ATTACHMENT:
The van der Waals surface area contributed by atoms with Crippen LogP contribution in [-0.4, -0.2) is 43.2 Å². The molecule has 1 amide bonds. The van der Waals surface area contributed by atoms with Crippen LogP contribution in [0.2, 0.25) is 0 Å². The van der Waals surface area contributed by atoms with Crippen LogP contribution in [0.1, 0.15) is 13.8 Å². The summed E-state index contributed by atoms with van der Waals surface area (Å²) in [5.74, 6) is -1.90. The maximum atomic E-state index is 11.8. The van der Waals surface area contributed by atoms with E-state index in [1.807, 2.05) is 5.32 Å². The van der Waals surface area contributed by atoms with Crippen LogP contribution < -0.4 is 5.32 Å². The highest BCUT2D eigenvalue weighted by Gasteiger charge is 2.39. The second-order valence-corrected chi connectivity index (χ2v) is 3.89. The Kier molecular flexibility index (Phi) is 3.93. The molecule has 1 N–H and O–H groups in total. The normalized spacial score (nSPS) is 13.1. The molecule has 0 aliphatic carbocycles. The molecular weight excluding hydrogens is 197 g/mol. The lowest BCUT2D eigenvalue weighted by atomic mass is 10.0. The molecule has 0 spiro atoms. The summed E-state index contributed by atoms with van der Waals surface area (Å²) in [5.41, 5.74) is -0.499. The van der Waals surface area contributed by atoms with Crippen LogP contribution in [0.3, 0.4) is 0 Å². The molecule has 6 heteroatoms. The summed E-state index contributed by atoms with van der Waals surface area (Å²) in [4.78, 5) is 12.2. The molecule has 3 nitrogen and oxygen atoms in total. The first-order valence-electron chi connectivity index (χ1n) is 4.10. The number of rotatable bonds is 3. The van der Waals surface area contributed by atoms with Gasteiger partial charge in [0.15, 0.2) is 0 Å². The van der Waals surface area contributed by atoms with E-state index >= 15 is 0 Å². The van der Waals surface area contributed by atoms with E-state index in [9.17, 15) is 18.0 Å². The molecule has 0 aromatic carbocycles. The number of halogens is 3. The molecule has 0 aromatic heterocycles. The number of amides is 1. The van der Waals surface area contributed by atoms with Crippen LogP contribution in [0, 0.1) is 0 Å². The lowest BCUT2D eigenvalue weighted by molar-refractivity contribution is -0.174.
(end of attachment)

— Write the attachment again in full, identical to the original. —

The van der Waals surface area contributed by atoms with Crippen LogP contribution in [-0.4, -0.2) is 43.2 Å². The molecule has 1 amide bonds. The van der Waals surface area contributed by atoms with Crippen LogP contribution in [0.2, 0.25) is 0 Å². The van der Waals surface area contributed by atoms with Crippen LogP contribution in [0.1, 0.15) is 13.8 Å². The summed E-state index contributed by atoms with van der Waals surface area (Å²) in [5.74, 6) is -1.90. The maximum atomic E-state index is 11.8. The van der Waals surface area contributed by atoms with E-state index in [1.807, 2.05) is 5.32 Å². The van der Waals surface area contributed by atoms with Crippen LogP contribution < -0.4 is 5.32 Å². The highest BCUT2D eigenvalue weighted by Gasteiger charge is 2.39. The second-order valence-corrected chi connectivity index (χ2v) is 3.89. The Kier molecular flexibility index (Phi) is 3.93. The molecule has 1 N–H and O–H groups in total. The normalized spacial score (nSPS) is 13.1. The molecule has 0 aliphatic carbocycles. The molecular weight excluding hydrogens is 197 g/mol. The lowest BCUT2D eigenvalue weighted by atomic mass is 10.0. The molecule has 0 spiro atoms. The summed E-state index contributed by atoms with van der Waals surface area (Å²) in [5.41, 5.74) is -0.499. The van der Waals surface area contributed by atoms with Crippen LogP contribution in [0.3, 0.4) is 0 Å². The molecule has 6 heteroatoms. The summed E-state index contributed by atoms with van der Waals surface area (Å²) in [4.78, 5) is 12.2. The molecule has 3 nitrogen and oxygen atoms in total. The first-order valence-electron chi connectivity index (χ1n) is 4.10. The number of rotatable bonds is 3. The van der Waals surface area contributed by atoms with Gasteiger partial charge in [0.15, 0.2) is 0 Å². The van der Waals surface area contributed by atoms with E-state index >= 15 is 0 Å². The van der Waals surface area contributed by atoms with E-state index in [9.17, 15) is 18.0 Å². The molecule has 0 aromatic carbocycles. The number of halogens is 3. The molecule has 0 aromatic heterocycles. The number of amides is 1. The van der Waals surface area contributed by atoms with Crippen LogP contribution in [0, 0.1) is 0 Å². The lowest BCUT2D eigenvalue weighted by molar-refractivity contribution is -0.174.